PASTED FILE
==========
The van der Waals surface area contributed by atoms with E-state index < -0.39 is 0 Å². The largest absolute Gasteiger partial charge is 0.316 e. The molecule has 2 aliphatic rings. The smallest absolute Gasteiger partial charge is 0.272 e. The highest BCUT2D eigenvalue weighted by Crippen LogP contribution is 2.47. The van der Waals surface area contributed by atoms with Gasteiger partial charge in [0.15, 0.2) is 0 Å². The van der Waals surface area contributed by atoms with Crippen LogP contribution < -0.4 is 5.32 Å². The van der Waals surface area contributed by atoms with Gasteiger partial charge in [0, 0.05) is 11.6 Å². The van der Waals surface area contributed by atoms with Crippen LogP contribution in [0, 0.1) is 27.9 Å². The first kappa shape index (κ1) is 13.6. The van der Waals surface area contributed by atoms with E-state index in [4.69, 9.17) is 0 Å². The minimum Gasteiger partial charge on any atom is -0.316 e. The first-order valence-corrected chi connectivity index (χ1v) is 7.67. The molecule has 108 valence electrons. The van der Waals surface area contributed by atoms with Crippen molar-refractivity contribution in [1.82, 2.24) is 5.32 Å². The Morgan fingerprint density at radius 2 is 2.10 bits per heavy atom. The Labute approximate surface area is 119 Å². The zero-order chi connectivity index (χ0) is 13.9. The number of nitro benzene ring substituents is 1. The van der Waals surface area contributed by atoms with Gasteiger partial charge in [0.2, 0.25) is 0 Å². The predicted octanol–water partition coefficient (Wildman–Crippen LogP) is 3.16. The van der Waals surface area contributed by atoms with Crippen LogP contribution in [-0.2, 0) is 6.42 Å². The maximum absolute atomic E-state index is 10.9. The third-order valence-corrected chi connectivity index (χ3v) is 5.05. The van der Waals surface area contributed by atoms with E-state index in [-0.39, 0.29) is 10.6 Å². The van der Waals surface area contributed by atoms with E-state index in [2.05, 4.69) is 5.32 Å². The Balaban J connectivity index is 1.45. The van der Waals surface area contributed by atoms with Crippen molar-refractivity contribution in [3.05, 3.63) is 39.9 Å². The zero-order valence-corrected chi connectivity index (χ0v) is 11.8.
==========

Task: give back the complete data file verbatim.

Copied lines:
The van der Waals surface area contributed by atoms with E-state index < -0.39 is 0 Å². The largest absolute Gasteiger partial charge is 0.316 e. The molecule has 2 aliphatic rings. The smallest absolute Gasteiger partial charge is 0.272 e. The highest BCUT2D eigenvalue weighted by Crippen LogP contribution is 2.47. The van der Waals surface area contributed by atoms with Gasteiger partial charge in [0.15, 0.2) is 0 Å². The van der Waals surface area contributed by atoms with Crippen LogP contribution < -0.4 is 5.32 Å². The van der Waals surface area contributed by atoms with Gasteiger partial charge in [0, 0.05) is 11.6 Å². The van der Waals surface area contributed by atoms with Crippen LogP contribution in [0, 0.1) is 27.9 Å². The first kappa shape index (κ1) is 13.6. The van der Waals surface area contributed by atoms with E-state index in [4.69, 9.17) is 0 Å². The minimum Gasteiger partial charge on any atom is -0.316 e. The first-order valence-corrected chi connectivity index (χ1v) is 7.67. The molecule has 108 valence electrons. The van der Waals surface area contributed by atoms with Crippen molar-refractivity contribution in [1.82, 2.24) is 5.32 Å². The Morgan fingerprint density at radius 2 is 2.10 bits per heavy atom. The Labute approximate surface area is 119 Å². The zero-order chi connectivity index (χ0) is 13.9. The number of nitro benzene ring substituents is 1. The van der Waals surface area contributed by atoms with Gasteiger partial charge in [0.2, 0.25) is 0 Å². The predicted octanol–water partition coefficient (Wildman–Crippen LogP) is 3.16. The van der Waals surface area contributed by atoms with Crippen LogP contribution in [-0.2, 0) is 6.42 Å². The maximum absolute atomic E-state index is 10.9. The third-order valence-corrected chi connectivity index (χ3v) is 5.05. The van der Waals surface area contributed by atoms with E-state index in [-0.39, 0.29) is 10.6 Å². The van der Waals surface area contributed by atoms with E-state index in [2.05, 4.69) is 5.32 Å². The Balaban J connectivity index is 1.45. The van der Waals surface area contributed by atoms with Crippen molar-refractivity contribution in [3.05, 3.63) is 39.9 Å². The zero-order valence-corrected chi connectivity index (χ0v) is 11.8.